Here are some more detail shots, because who DOESN’T love looking at a house decorated for Christmas a mere hours before February begins?

A more straight-on shot of the stone wall:
The view standing with your back to the fireplace:
Second fun fact of the day:  Check out those lamps – yeah, they came with the house, too, but started off a really scarily stained yellow color.  We tried painting them white and then black, and both were complete failures.  Aaron has sat through so many HGTV shows with me that he’s started to just shoot out crafty ideas.  He suggested we wrap the lamp shades with ribbon and then hot glue some trim around the edges, taking the cost of “replacing” the shades from about $175 (those suckers are HUGE) to $20.  We’ve since dubbed him “The Crafty One”… or just Gaywad, depending on our mood.
Onto the living room!

Big changes have taken place in here.  Standing with your back to the opening of the kitchen.


Sheesh, I know it’s dark, but I have no photography skills that extend beyond “look through screen and hit button” and it’s impossible for someone with my limited skills to shoot at white snow and not end up with a dark room, OK?

It gets better starting now.  This view is if you’re standing close to those redone lamps on our stereo cabinet and looking towards the dining room.


Now you can see some changes, yes?  We painted out all the paneling to the same gray we used in the entry way and hallway by the living room, and the wooden lip that continues into the dining room was painted out white.  There were two slatted doors that closed the kitchen off from the dining room, and although they added character, they closed the space in too much.  So off they came!  The dining room table and chairs came with the house, but we changed out the seats on all six of the chairs.  (And by “we”, I mean “Gaywad”.)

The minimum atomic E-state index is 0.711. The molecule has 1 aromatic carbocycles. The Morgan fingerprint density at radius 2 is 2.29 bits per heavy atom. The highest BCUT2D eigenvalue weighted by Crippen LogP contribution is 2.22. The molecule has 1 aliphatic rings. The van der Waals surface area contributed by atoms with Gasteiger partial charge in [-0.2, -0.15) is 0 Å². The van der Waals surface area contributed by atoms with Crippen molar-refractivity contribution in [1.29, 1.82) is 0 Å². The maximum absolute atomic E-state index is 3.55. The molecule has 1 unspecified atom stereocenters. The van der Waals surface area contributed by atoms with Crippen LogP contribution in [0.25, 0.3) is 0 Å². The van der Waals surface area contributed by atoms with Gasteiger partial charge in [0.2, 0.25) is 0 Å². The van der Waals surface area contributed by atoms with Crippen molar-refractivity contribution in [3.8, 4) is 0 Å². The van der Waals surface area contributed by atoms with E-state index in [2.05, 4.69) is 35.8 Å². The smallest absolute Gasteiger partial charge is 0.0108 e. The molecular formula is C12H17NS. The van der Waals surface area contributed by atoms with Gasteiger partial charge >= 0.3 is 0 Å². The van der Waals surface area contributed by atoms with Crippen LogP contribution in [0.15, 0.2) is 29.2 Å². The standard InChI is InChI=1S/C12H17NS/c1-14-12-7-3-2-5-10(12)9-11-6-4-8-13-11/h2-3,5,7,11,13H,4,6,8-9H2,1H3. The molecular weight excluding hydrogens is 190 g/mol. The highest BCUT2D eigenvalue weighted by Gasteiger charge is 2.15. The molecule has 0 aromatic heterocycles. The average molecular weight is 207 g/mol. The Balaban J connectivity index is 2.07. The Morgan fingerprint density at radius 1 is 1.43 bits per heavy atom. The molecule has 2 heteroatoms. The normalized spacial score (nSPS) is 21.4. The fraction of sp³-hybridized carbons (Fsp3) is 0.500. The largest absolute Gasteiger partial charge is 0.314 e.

Just to tie it together, here’s a shot standing at the intersection of the windows in the dining room.  You can see into the kitchen and the end of the stereo cabinet with the updated lampshades:

And there you have it!  There have already been changes, however, namely… well, come on, it’s February.  You still think I have Christmas stuff up?  Haha… um… the nutcrackers may still be living on the floating shelves and staring at me menacingly as I type this… just saying…


The living room lounge and eating area

(Boy, are these titles witty.  At least the rest of the posts are HILARIOUS.)

Fresh off the basement redo, I’m happy to continue on with our living and dining room update.  As alluded to previously, this happened during the same time frame which means my mom and dad helped with these spaces, too.  (Remember?  Aaron + Liz = Dumb and Dumber aka you’re stupid to turn down free labor.)

These spaces were completed within a couple of days and were super “fun” for a couple of reasons.  (Yes, read the fun as sarcastic.)  First, Johnnie got really sick.  I may have failed to mention that the week of the basement painting I was suffering from the bubonic plague.  Now, Johnnie has a fail-safe method for evading sickness – a friend’s doctor told her one time that it “wouldn’t hurt” to suck on zinc when you feel as though you may be coming down with something, so of course, she religiously sucks on zinc when she’s feeling down or around somebody who’s hacking up her left lung.  As I was afflicted with the latter for a couple weeks, she started popping her zinc while painting the basement.  Weirdly, that homeopathic ridiculous excuse for medicine did not work, and I passed along the sick to my mom.  (She still swears that she got less sick than I did, and attributes it to the zinc, I’m not even kidding.)